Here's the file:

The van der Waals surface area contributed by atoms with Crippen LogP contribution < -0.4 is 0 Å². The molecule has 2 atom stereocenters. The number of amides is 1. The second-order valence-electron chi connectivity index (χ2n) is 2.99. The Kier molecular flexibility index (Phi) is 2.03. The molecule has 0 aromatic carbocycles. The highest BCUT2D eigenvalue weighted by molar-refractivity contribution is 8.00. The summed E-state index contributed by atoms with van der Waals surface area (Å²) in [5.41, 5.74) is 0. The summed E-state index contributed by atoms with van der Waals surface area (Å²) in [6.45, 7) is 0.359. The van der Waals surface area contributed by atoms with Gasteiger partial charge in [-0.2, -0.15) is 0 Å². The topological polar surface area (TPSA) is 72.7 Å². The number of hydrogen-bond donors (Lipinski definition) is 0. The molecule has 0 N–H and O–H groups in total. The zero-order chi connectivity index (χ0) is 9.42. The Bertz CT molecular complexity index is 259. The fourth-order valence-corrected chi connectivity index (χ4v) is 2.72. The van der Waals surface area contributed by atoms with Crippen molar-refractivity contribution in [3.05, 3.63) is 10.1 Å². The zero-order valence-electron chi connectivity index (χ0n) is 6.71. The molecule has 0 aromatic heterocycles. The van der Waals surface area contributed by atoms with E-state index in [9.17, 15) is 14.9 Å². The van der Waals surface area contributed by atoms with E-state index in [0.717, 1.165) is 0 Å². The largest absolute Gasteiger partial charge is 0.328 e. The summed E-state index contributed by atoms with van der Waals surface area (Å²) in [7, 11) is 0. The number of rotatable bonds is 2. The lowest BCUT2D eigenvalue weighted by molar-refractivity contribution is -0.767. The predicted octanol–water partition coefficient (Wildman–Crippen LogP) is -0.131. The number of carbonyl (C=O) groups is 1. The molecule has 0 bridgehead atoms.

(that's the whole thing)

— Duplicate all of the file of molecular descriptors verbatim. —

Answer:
The van der Waals surface area contributed by atoms with Crippen LogP contribution < -0.4 is 0 Å². The molecule has 2 atom stereocenters. The number of amides is 1. The second-order valence-electron chi connectivity index (χ2n) is 2.99. The Kier molecular flexibility index (Phi) is 2.03. The molecule has 0 aromatic carbocycles. The highest BCUT2D eigenvalue weighted by molar-refractivity contribution is 8.00. The summed E-state index contributed by atoms with van der Waals surface area (Å²) in [5.41, 5.74) is 0. The summed E-state index contributed by atoms with van der Waals surface area (Å²) in [6.45, 7) is 0.359. The van der Waals surface area contributed by atoms with Gasteiger partial charge in [-0.2, -0.15) is 0 Å². The topological polar surface area (TPSA) is 72.7 Å². The number of hydrogen-bond donors (Lipinski definition) is 0. The molecule has 0 N–H and O–H groups in total. The zero-order chi connectivity index (χ0) is 9.42. The Bertz CT molecular complexity index is 259. The fourth-order valence-corrected chi connectivity index (χ4v) is 2.72. The van der Waals surface area contributed by atoms with Crippen molar-refractivity contribution in [3.05, 3.63) is 10.1 Å². The zero-order valence-electron chi connectivity index (χ0n) is 6.71. The molecule has 0 aromatic heterocycles. The van der Waals surface area contributed by atoms with E-state index in [9.17, 15) is 14.9 Å². The van der Waals surface area contributed by atoms with E-state index in [0.717, 1.165) is 0 Å². The largest absolute Gasteiger partial charge is 0.328 e. The summed E-state index contributed by atoms with van der Waals surface area (Å²) in [7, 11) is 0. The number of rotatable bonds is 2. The lowest BCUT2D eigenvalue weighted by molar-refractivity contribution is -0.767. The predicted octanol–water partition coefficient (Wildman–Crippen LogP) is -0.131. The number of carbonyl (C=O) groups is 1. The molecule has 0 bridgehead atoms.